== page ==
The Connacht Final in Markiewicz Park on July 6, 1975, was a draw, 2-10 to 1-13 on a beautiful day for football. Sligo went into a six point lead which Mayo slowly clawed back in the second half. Each had their chances of winning of it in the last ten minutes, but didn’t take them. A replay was fixed for two weeks later in Castlebar. Sideline 50p, schoolboys 20p.

Which of them left it behind in the drawn game was a matter of perspective. The Western People felt that there was a “primary difference between the counties: Sligo’s self-doubt based on years of inferiority as against Mayo’s utter conviction that, when they put their minds down to it, there is no way Sligo can deny them.”

Barnes Murphy didn’t much care for them apples. On the Saturday before the replay, he provided Mayo with more dressing-room material, again courtesy of the Irish Press: “We know we have the beating of Mayo and indeed we had the winning of the drawn game. Remember we were on top in the opening stages and then that unlucky penalty knocked us out of our stride.”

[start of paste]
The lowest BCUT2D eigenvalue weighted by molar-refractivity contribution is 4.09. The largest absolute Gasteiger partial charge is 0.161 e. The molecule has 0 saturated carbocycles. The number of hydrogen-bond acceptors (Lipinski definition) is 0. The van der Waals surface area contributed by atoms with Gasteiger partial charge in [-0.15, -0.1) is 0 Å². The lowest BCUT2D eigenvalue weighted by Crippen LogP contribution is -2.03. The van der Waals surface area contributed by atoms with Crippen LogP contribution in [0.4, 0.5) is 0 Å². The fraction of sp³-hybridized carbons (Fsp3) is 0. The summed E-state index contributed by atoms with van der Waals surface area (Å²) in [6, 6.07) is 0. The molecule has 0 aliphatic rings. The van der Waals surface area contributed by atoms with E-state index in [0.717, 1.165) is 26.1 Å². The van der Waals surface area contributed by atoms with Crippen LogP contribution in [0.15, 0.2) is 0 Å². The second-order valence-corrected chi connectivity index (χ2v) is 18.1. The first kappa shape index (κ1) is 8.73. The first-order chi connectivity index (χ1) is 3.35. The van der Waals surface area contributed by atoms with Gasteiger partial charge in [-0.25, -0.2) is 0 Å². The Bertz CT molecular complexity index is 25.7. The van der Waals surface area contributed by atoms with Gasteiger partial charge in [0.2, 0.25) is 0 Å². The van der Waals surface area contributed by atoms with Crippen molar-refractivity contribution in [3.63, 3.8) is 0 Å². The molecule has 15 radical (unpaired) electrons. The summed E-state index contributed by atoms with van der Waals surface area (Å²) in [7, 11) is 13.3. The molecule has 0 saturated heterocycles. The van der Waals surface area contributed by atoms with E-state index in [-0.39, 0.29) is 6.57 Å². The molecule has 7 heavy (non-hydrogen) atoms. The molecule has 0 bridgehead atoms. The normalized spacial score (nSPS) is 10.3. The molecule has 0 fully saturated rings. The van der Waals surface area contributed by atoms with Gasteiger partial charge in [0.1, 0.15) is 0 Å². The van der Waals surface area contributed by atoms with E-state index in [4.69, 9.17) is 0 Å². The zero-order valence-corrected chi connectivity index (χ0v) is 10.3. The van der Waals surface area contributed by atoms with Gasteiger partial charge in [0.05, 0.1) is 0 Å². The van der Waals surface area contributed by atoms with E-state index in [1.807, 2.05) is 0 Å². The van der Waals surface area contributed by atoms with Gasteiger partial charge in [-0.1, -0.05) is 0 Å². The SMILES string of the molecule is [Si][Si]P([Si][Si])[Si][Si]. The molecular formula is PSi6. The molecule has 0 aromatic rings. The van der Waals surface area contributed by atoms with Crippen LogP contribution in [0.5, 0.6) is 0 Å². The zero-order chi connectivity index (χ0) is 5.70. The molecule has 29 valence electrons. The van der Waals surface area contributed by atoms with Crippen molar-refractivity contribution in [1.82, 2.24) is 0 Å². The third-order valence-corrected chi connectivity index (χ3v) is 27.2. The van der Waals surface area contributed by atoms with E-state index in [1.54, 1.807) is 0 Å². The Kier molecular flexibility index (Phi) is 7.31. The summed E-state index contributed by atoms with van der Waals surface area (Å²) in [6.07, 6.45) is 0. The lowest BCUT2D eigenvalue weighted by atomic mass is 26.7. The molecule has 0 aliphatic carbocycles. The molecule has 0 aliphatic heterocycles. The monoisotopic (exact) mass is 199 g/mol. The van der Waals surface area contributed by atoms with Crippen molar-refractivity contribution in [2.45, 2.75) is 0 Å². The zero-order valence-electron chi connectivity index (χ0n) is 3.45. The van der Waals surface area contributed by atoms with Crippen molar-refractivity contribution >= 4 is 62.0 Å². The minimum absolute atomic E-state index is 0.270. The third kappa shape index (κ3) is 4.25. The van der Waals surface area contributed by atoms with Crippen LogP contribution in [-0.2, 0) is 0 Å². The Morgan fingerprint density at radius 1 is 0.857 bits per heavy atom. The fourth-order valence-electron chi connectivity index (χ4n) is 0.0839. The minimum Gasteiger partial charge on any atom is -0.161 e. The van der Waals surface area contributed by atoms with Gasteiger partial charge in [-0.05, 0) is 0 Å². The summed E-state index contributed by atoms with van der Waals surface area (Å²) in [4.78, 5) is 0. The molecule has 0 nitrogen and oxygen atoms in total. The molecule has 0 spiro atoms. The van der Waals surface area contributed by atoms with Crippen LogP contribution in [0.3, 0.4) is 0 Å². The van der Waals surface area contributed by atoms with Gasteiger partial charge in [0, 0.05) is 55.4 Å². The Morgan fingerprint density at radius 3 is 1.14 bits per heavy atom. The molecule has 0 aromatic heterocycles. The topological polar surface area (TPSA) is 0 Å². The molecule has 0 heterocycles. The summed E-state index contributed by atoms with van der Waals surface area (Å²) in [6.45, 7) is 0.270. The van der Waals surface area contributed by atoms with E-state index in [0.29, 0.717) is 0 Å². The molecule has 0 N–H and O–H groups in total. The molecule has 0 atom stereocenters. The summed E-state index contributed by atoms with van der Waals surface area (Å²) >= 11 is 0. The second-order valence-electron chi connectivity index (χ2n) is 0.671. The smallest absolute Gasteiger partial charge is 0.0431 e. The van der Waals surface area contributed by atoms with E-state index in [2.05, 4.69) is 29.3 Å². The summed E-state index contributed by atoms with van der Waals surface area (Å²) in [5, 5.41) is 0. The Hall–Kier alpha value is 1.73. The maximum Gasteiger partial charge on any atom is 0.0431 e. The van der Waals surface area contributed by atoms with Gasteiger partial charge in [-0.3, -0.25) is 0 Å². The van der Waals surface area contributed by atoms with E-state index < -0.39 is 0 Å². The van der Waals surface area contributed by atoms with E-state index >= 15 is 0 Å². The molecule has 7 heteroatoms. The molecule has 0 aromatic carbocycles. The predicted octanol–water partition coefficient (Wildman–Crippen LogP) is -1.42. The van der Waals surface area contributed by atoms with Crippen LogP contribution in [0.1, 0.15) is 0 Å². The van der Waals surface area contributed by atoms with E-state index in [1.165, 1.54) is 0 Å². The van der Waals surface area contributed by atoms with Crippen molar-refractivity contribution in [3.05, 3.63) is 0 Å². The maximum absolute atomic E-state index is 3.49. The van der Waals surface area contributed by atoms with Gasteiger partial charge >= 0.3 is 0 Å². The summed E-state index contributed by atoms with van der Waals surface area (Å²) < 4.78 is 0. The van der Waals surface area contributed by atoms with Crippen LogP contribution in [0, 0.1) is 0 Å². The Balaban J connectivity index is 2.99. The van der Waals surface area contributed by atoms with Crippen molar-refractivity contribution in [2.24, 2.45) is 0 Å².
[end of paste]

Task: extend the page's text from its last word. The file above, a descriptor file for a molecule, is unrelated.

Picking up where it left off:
While the drawn game was a fine game, the replay in Castlebar was just plain dirty. It was scrappy, with a lot of needle and no small amount of off-the-ball exchanges. Mayo’s best line was at half-back, but in midfield there were serious problems.

Mayo named Richie Bell and Frank Burns at midfield for the drawn game. Burns, who also played rugby for Connacht, was a veteran, while Bell was part of a Mayo Under-21 team that won the 1974 All-Ireland and came into the senior squad in the winter of ‘74. But Bell got injured before the drawn game, with his place taken by Charlestown’s Eamon Brett. Brett hurt his shoulder two minutes in the drawn game, and Des McGrath came on then.